Significant currency brokers relied on the Swiss National Bank to keep its currency peg in place. Now some of them are insolvent, and many of their clients also. Should they be surprised? Currency pegs put into place for political reasons rarely hold up, and this has happened in Switzerland in the past.
On thing I learned early in my career is that you never bet the firm. You never allow there to be a single point where a change brings failure.
You don’t rely on the kindness of strangers. In markets, always ask “What are the motives of the other players?” As an example, think of all of the people who lost money on auction rate preferred securities. There was no guarantee that auctions would always succeed, or that if one failed, the sponsor would take up the slack. No, when they failed, those that relied on the implicit idea that “auction rate preferreds are a safe reliable way to earn extra money in the short run” got hosed.
That’s why I say be wary, particularly where politically motivated entities like Central Banks are involved. Are you certain that the Fed will tighten this year, and that interest rates will rise? Do be so certain; people have been betting on that for some time, and the Fed is more than happy to let things slide until something forces their hand, or they think the risks of a move are minuscule. Though we are at record lows for the 30-year Treasury, rates could go lower still.
Who knows? Maybe rates go low enough that someone relying on them to remain above a certain level gets forced to buy into a high market already, and put in the top for prices, and bottom for yields.
On the other hand, there are some that argue that the Fed can’t raise rates because then the US Government would have problems financing its deficit if interest rates rose. Maybe, but I wouldn’t rely on that, either. I’ve been long long Treasuries for quite some time, but we are getting near the points where Hoisington and Schilling have suggested the trade might be over. Add onto that that banks may finally be starting to lend, and maybe indeed, we are near the bottom for interest rates. I just would not rely on it and make a one way bet.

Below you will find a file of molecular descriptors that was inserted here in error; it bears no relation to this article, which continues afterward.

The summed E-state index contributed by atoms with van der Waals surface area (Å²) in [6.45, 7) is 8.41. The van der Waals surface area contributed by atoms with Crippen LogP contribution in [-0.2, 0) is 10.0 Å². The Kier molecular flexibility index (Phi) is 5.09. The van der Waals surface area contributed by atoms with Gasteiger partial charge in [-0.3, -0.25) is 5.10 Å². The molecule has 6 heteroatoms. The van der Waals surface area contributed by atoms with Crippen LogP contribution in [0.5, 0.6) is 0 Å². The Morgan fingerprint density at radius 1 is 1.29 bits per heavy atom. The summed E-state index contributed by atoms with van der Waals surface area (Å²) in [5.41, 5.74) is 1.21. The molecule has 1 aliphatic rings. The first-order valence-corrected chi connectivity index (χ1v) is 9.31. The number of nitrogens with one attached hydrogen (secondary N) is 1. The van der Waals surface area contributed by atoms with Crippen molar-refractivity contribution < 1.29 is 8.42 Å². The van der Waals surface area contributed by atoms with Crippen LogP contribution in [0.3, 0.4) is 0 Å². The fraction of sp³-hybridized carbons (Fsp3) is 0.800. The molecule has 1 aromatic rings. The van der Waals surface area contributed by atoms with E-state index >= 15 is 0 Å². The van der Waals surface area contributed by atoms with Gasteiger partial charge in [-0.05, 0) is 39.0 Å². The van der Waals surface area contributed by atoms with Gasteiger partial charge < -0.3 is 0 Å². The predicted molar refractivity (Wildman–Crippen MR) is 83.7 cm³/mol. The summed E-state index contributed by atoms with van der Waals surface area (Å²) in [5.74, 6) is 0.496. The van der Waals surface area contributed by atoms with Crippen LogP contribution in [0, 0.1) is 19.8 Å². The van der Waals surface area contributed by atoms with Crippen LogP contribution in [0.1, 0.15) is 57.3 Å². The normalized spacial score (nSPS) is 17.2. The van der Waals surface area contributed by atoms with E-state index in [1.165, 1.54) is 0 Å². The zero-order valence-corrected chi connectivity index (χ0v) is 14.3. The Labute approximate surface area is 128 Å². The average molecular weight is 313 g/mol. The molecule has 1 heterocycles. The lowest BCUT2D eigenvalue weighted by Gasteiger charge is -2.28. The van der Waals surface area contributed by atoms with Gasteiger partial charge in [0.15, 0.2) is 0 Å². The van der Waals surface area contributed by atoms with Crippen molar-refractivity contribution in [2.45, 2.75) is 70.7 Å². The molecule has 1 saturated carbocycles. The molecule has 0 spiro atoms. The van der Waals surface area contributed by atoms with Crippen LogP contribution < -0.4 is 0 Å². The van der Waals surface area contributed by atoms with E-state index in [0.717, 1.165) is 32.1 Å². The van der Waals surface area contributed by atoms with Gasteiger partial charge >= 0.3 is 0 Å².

In my next segment on “Learning from the Past,” I’ll go over my first really major loss where I traveled on the coattails of a famous value investor and lost royally. The point is: don’t rely on the kindness of strangers. Analyze where things can go wrong, and where other parties may have a different view than you do. Why are you smarter than they are? If they are in a position of power, what makes you think they will use it in your favor, rather than act in their own interests? As an example, just because the banks were bailed out last time does not mean that it will happen next time. The players and politics could be vastly different, with policymakers finally realizing that they only have to protect depositors, and nothing more.
So be wary. More next time, and I should be returning to a more regular blogging schedule once again. My extracurricular project nears completion. More on that later also.